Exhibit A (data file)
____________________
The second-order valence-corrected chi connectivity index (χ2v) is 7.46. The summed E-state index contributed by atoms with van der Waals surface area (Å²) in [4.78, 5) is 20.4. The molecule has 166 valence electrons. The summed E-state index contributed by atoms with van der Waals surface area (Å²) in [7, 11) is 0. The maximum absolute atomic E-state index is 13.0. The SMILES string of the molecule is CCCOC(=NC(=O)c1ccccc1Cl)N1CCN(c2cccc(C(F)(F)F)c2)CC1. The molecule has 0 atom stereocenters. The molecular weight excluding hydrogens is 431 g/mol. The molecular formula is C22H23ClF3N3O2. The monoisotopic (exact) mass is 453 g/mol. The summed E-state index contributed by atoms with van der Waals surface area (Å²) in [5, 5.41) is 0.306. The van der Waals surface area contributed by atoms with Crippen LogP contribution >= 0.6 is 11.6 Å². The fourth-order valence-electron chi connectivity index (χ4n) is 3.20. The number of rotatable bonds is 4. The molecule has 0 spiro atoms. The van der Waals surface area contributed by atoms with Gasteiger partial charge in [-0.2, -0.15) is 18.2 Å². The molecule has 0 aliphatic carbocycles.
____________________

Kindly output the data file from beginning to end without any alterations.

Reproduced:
The second-order valence-corrected chi connectivity index (χ2v) is 7.46. The summed E-state index contributed by atoms with van der Waals surface area (Å²) in [4.78, 5) is 20.4. The molecule has 166 valence electrons. The summed E-state index contributed by atoms with van der Waals surface area (Å²) in [7, 11) is 0. The maximum absolute atomic E-state index is 13.0. The SMILES string of the molecule is CCCOC(=NC(=O)c1ccccc1Cl)N1CCN(c2cccc(C(F)(F)F)c2)CC1. The molecule has 0 atom stereocenters. The molecular weight excluding hydrogens is 431 g/mol. The molecular formula is C22H23ClF3N3O2. The monoisotopic (exact) mass is 453 g/mol. The summed E-state index contributed by atoms with van der Waals surface area (Å²) in [5, 5.41) is 0.306. The van der Waals surface area contributed by atoms with Crippen LogP contribution >= 0.6 is 11.6 Å². The fourth-order valence-electron chi connectivity index (χ4n) is 3.20. The number of rotatable bonds is 4. The molecule has 0 spiro atoms. The van der Waals surface area contributed by atoms with Gasteiger partial charge in [-0.2, -0.15) is 18.2 Å². The molecule has 0 aliphatic carbocycles.